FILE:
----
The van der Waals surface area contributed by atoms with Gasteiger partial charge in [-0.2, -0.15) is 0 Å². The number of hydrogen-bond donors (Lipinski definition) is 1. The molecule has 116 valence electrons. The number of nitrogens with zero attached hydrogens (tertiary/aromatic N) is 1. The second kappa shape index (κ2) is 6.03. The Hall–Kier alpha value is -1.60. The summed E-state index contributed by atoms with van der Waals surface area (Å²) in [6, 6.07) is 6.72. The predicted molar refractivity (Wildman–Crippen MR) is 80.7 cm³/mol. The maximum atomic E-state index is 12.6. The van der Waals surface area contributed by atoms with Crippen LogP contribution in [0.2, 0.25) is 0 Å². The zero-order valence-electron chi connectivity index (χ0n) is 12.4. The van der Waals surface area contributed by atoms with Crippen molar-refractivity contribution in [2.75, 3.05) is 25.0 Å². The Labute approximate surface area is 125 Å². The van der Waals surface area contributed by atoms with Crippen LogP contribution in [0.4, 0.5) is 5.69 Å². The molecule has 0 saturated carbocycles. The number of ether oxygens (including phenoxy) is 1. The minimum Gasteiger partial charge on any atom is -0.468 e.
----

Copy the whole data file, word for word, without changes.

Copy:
The van der Waals surface area contributed by atoms with Gasteiger partial charge in [-0.2, -0.15) is 0 Å². The number of hydrogen-bond donors (Lipinski definition) is 1. The molecule has 116 valence electrons. The number of nitrogens with zero attached hydrogens (tertiary/aromatic N) is 1. The second kappa shape index (κ2) is 6.03. The Hall–Kier alpha value is -1.60. The summed E-state index contributed by atoms with van der Waals surface area (Å²) in [6, 6.07) is 6.72. The predicted molar refractivity (Wildman–Crippen MR) is 80.7 cm³/mol. The maximum atomic E-state index is 12.6. The van der Waals surface area contributed by atoms with Crippen LogP contribution in [0.2, 0.25) is 0 Å². The zero-order valence-electron chi connectivity index (χ0n) is 12.4. The van der Waals surface area contributed by atoms with Crippen molar-refractivity contribution in [2.75, 3.05) is 25.0 Å². The Labute approximate surface area is 125 Å². The van der Waals surface area contributed by atoms with Crippen LogP contribution in [0.4, 0.5) is 5.69 Å². The molecule has 0 saturated carbocycles. The number of ether oxygens (including phenoxy) is 1. The minimum Gasteiger partial charge on any atom is -0.468 e.